There is so much to praise about Rio Bravo, but let’s begin with the story. Written in part by Leigh Brackett, here we have a rare female screenwriter whose credits include The Big Sleep, The Long Goodbye, and none other than The Empire Strikes Back. She began her career writing science fiction short stories. She would eventually find herself hired by director Howard Hawks to write several films with John Wayne Jules Furthman is the other writer, and this was his last screenplay. Having been born in late 19th century, his career dated back to the silent film era. The unusual merits of this Western begin with these two writing careers.
- Director: Howard Hawks
- Writer: Jules Furthman, Leigh Brackett
- Cast: John Wayne, Dean Martin, Ricky Nelson, Angie Dickinson, Walter Brennan, Ward Bond, John Russell
A disgraced deputy known as “Dude” (Dean Martin) has hit rock bottom as a drunk. No longer respected as an authority figure, his chance at redemption comes when the murder of an innocent bystander sets into motion a series of tumultuous events. Caught in the mix are John T. Chance (John Wayne), a Texas sheriff, and the Burdette brothers. Joe Burdette (Claude Akins) is the murderer at the beginning of the film, while his brother Nathan is determined to set him free. And this only begins to describe the tangled web weaved masterfully by Hawks.
With the exception of Carlos, a Mexican hotel owner written with an overtly stereotyped speaking quality, Rio Bravo is filled with various complex relationships. On one hand you have Dude and Chance, whose friendship seems purely created by circumstances. But there is more to the dynamic of their relationship, with a significant amount of tension caused by Dude’s alcoholism and his self-defeating attitude. Their alliance seems consistently on the brink of rupturing. Even the warm relationship between Chance and a young woman named Feathers (Angie Dickinson) is filled with suggestive advances that go beyond one-dimensional romance. It is refreshing that these kinds of complex relationships occur in a genre often relegated to mere archetypal good guys versus bad guys. In this way, Rio Bravo is rich with an anti-aging potion of sorts. This is a classic that holds up more than half a century after its premiere, while John Wayne is as good here is I’ve ever seen him and Dean Martin is a welcomed addition to the genre.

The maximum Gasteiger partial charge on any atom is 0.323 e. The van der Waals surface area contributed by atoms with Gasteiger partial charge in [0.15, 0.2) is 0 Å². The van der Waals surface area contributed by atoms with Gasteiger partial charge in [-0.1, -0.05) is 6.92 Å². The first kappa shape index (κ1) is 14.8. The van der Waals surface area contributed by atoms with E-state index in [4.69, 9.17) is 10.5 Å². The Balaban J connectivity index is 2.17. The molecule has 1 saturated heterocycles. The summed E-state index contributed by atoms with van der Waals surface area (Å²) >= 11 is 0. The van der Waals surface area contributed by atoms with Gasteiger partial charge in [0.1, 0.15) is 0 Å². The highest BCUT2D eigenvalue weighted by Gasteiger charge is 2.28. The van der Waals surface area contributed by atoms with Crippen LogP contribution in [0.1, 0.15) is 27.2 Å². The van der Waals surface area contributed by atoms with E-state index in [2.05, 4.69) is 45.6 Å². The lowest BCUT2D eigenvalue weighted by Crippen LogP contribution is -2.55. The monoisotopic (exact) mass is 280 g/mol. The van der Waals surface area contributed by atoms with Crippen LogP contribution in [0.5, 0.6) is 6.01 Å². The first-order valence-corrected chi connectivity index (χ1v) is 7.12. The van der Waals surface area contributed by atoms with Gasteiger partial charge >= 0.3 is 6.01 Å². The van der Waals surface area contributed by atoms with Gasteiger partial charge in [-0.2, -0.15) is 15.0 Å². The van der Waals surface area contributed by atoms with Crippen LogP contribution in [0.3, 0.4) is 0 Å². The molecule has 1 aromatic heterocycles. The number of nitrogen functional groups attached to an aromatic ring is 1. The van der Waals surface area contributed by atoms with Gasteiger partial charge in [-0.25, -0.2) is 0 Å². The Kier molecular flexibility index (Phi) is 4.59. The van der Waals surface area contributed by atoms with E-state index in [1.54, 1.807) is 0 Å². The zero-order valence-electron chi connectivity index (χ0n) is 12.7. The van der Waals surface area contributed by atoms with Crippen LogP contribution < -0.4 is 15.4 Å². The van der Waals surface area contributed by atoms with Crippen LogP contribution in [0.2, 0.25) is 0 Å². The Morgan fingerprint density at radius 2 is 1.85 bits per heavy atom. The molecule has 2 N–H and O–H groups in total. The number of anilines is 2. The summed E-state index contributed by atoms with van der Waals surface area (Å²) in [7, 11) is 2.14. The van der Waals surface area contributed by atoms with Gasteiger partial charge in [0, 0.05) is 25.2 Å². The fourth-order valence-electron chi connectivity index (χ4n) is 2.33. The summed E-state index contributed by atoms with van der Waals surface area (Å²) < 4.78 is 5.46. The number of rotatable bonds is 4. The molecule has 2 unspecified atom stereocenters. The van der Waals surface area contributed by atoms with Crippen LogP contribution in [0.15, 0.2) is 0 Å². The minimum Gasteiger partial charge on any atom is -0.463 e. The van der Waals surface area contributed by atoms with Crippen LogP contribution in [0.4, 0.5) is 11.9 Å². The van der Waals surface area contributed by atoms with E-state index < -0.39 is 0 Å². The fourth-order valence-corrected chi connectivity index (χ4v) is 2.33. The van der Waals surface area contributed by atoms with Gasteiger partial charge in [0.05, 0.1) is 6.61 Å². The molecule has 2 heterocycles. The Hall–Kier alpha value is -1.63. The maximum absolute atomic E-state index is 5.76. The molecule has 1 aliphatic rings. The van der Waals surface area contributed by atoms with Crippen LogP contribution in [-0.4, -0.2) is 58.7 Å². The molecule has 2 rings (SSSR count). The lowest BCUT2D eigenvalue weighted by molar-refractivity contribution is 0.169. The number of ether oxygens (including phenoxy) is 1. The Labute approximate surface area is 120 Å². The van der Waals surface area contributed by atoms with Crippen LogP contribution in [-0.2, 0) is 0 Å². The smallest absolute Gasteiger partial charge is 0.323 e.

The setting is almost as much of a character within the story, much like in High Noon, another western classic. It is interesting to note that Rio Bravo was intended as a response to High Noon, which is said to function as an allegory for blacklisting in Hollywood. The atmosphere in this film is brilliant, and I wonder how much of this is due to the fact that only four close-ups occur in the entire film. The opening scene without dialogue is perfectly paced, and there’s a scene early in the film where Dude and Chance walk quietly at night in hopes of cornering a suspect. Moments like this are exquisite in their suspense. I’m reminded of the chase sequences in No Country for Old Men, but without as much violence, of course, since we’re still talking about the 1950′s here.
Brief Words for Mr. Ebert:
This film has nearly everything you could ask for in a western – gun battles, a looming showdown, a variety of distinctive characters, and a convincing love interest. Despite small moments that feel somewhat unlikely, such as the bar scene where blood drips on a beer mug, Rio Bravo is great storytelling – brought to life with an engaging palette of colors, smooth pacing and well developed characters. Ebert’s opening paragraph sets appropriate context for a review that raves about this masterpiece. How interesting that Hawks had come to believe he was finished in his career and then came back to direct this classic. I agree with Ebert that this film is uncommonly absorbing. I look forward to seeing it on the big screen someday, as that will be a great day at the cinema. My only point of contention with Ebert would be that I do believe that Brennan’s comic relief does at times overstep. But in the end, Ebert best summarizes the performances when he states, “It is a Western with all of the artifice of the genre, but the characters and their connections take on a curious reality; within this closed system, their relationships have a psychological plausibility.”
Good, Bad or Great Movie: GREAT
Do you like Rio Bravo? Do you consider this film to be Good, Bad, or does it stand up as Great?
Next week’s review: Tokyo Story
Years ago, ScreenCrave contributor Jaime Lopez privately began tackling Roger Ebert’s “Greatest Films” list, a monolith of celluloid currently comprised of approximately 363 films (more if you count the trilogies, the Up docs and Decalogue). Lopez has set himself to put these remaining films’ “Greatness” to the test–reviewing both the movies themselves and Ebert’s response. By taking on Howard Hawks’ Rio Bravo this week, he now has 354 under his belt and less than 15 films left to go.